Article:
Global climate strike: the world grinds to a halt for the health of the planet

Environment. Barcelona joins the call to tackle the climate emergency.

Barcelona City Council is backing the global climate strike, a plea to everybody to stand up for sustainability, the protection of nature and biodiversity and climate justice. The climate emergency will be declared in the city on 1 January 2020, with a string of complementary measures to be applied relating to mobility, transport, renewable energy and waste management to counter the effects of the climate crisis.

Young people and environmental organisations have mobilised around the world to rally in the fight against climate change, an undeniable phenomenon which is here and now. Barcelona City Council is joining in with the global climate strike. The mobilisations coincided with the global summit at the UN addressing the climate emergency, which brought together the main heads of states, governments and major cities in the world.

The climate emergency is here. What happens if we don’t act?

  • Rise in the average temperature of more than 2ºC by 2030.
  • Less rainfall, but more torrential. It is estimated that by 2050 there will be a 12% reduction in surface water resources and a 9% reduction in groundwater.
  • Heatwaves and droughts. Excessive and sustained heat will lead to a rise in mortality and sickness, particularly among those most vulnerable, such as young children and the elderly. Barcelona is expected to experience four or five heatwaves every year before 2050. Prolonged drought spells would mean restrictions to water consumption and affect vegetation and biodiversity, which would be more susceptible to infestations and blights.
  • Rise in the sea level. The rise in the sea level and floods caused by torrential rain will mean erosion at all the city’s beaches, with less sand and less surface area. It is thought that the sea level could rise by over 130 cm by the year 2100.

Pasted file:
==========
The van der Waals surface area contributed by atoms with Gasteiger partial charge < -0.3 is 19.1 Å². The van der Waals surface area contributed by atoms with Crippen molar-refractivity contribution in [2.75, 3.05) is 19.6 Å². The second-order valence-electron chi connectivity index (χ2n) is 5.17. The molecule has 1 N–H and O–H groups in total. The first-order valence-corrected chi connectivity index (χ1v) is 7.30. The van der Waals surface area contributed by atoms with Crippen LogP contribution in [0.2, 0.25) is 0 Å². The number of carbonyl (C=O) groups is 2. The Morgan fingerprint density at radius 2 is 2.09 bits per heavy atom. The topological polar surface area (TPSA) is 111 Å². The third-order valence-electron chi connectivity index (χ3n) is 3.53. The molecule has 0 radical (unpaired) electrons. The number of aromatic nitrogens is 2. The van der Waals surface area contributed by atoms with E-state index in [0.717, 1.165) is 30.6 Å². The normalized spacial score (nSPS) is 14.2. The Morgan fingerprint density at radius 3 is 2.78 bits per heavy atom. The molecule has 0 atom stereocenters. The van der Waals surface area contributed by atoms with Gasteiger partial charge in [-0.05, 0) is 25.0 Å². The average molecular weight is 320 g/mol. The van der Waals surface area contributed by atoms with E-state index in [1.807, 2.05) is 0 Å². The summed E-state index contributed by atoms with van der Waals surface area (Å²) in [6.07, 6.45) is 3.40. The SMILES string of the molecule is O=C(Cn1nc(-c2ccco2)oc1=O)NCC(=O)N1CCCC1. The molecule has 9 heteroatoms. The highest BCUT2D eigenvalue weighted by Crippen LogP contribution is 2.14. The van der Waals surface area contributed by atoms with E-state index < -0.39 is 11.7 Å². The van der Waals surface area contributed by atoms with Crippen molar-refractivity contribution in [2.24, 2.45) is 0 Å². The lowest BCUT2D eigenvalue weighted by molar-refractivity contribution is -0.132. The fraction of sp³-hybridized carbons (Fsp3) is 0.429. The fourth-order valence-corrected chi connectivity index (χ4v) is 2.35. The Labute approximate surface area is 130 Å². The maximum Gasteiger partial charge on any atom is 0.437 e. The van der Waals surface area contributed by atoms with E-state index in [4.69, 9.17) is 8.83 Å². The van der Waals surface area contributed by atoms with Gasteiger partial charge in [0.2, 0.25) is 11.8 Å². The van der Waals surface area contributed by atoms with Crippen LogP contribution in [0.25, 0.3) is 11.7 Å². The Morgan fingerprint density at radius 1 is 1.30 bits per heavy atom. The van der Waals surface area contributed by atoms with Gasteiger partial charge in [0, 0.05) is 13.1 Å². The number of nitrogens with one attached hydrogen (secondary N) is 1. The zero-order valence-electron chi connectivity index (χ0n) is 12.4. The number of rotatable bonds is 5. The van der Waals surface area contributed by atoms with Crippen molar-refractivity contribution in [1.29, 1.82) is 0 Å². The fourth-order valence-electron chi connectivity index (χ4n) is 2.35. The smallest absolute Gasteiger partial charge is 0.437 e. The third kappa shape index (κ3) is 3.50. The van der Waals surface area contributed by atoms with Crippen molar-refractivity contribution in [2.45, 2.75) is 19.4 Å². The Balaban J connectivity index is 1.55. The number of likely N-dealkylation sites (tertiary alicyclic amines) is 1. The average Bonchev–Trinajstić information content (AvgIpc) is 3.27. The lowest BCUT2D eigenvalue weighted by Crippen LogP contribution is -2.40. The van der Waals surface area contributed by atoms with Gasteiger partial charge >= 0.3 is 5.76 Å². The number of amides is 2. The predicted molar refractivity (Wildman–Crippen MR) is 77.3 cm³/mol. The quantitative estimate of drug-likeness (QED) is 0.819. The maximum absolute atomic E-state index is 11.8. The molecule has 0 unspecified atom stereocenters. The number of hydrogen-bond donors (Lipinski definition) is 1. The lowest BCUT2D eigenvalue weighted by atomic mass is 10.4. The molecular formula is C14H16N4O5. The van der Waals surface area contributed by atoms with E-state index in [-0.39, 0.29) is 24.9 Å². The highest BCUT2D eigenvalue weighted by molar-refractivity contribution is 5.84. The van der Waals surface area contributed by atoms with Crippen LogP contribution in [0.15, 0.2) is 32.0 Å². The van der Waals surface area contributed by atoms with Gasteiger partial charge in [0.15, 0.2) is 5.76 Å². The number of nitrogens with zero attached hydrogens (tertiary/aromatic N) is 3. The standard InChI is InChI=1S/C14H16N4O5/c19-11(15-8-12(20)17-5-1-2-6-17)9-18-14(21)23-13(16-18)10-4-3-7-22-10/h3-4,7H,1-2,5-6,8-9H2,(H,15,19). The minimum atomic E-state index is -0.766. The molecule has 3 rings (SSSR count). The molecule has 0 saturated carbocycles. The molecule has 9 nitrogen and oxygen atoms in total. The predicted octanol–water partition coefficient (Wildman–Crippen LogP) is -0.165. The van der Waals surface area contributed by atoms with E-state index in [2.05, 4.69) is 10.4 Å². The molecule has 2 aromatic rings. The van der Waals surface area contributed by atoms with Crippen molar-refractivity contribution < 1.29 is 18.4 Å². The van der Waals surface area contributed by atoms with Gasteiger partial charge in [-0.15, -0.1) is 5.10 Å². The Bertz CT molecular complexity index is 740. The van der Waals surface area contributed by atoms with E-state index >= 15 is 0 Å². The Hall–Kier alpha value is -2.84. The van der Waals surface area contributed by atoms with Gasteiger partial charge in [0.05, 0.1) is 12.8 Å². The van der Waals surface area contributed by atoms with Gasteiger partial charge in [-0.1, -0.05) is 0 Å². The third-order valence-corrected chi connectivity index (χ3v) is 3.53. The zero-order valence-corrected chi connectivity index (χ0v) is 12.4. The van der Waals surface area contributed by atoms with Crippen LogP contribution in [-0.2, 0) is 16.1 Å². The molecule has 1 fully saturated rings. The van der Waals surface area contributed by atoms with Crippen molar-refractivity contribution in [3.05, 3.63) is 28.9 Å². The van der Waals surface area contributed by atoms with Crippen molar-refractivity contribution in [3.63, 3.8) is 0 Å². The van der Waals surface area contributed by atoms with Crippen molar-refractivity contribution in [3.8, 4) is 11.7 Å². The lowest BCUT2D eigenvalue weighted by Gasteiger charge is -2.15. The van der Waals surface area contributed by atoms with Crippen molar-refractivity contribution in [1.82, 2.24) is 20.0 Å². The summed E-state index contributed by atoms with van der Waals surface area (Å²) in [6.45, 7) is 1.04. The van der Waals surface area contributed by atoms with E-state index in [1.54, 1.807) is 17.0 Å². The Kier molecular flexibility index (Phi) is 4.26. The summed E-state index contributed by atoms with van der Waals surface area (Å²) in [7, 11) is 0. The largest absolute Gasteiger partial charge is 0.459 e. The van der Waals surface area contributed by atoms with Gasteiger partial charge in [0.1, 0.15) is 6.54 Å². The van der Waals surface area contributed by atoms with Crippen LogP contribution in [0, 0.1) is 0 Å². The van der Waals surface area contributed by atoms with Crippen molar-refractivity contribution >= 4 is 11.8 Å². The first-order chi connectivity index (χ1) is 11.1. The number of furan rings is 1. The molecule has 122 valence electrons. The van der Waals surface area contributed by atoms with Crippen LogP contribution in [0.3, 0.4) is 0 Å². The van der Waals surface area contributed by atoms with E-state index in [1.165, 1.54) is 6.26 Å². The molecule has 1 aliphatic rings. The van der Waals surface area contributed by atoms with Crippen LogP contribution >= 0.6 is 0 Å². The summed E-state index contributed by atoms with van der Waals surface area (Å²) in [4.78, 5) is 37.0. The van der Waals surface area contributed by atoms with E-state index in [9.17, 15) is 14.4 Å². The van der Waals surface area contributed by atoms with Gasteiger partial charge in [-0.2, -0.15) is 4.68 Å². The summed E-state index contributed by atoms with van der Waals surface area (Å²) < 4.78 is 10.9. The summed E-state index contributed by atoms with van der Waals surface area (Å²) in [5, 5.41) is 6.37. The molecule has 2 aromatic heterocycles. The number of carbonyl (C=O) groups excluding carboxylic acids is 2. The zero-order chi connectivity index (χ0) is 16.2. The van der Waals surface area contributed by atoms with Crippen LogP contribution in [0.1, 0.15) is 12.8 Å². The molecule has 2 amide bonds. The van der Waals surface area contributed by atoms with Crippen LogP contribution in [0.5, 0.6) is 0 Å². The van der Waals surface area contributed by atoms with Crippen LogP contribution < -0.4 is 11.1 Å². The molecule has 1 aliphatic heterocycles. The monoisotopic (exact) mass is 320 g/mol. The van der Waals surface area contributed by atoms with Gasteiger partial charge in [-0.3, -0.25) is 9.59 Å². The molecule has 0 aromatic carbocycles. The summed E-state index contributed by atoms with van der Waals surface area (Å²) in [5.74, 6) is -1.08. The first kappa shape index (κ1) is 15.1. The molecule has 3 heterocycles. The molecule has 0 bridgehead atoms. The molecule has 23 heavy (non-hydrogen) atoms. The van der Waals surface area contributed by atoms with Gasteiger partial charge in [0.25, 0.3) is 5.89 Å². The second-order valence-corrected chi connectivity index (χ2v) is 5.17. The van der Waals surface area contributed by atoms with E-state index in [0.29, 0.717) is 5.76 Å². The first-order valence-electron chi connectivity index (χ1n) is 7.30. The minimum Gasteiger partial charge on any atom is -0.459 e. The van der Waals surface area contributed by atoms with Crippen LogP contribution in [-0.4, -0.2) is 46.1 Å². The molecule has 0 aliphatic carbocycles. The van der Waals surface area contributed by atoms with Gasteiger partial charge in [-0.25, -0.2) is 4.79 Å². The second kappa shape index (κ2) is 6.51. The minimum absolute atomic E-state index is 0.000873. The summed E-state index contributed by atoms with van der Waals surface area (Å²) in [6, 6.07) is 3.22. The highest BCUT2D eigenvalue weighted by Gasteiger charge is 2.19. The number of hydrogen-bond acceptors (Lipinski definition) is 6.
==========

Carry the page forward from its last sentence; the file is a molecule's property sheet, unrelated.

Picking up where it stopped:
• Increase in respiratory illnesses and infections. The climate change would bring vector-borne diseases such as dengue fever, Zika and chikungunya, along with an increase in cardio-respiratory illnesses caused by pollution.

What is Barcelona City Council doing about climate change?

  • Climate emergency decree. The climate emergency will be declared in the city on 1 January 2020. The municipal government will be activating a package of urgent measures this autumn, agreed by the first session by the Climate Emergency Board. Over two hundred entities, experts and officials from administrations are represented on the board. Action will be taken in the spheres of mobility, urban planning, school environments, energy and waste management.
  • Climate Plan. This is a strategic programme with 242 measures to tackle the effects of climate change, revolving around four main themes: mitigating the effects of climate change, adapting the city to the consequences of the problem, prioritising the most vulnerable groups and getting citizens involved in the fight. The main goals of the plan are:
    • To cut greenhouse gas emissions by 45%.
    • To increase greenery by 1.6 square metres per inhabitant and add more trees.
    • To cut domestic water consumption by 100 l/day.
    • To achieve 60% selective waste collection.
  • Permanent low emissions zone. The permanent low emissions zone, on all working days from 7 am to 8 pm, comes into force on 1 January 2020. A municipal by-law will regulate the restriction on traffic and fines imposed on vehicles without environmental rating badges issued by the Directorate General for Traffic (DGT). This is expected to affect some 125,000 vehicles over the next four years.

What can you do to combat climate change?

Barcelona City Council offers a list of everyday things that everyone can do to help combat the effects of climate change.

  • More greenery, for cooler air and more shade. More plants in gardens and on balconies, participation in communal allotments and proposals to create green terraces on rooftops.
  • Change to the energy model. Contract green electricity; check supply bills and find out how to cut energy consumption by approaching energy advice points; buy domestic appliances with the highest energy-efficiency ratings and install solar panelling on terraces at home.
  • More sustainable mobility. Get around on foot, on public transport or by bike; if you need to use a private vehicle, opt for vehicle sharing; reduce business trips and choose videoconferencing.
  • Consumption and waste. Reduce purchases with plastic packaging; separate paper, glass and plastic; use recycling and waste management points (punts verds); take textile bags and baskets when going shopping; buy produce by weight, opt for fresh, local organic produce and buy second-hand clothes.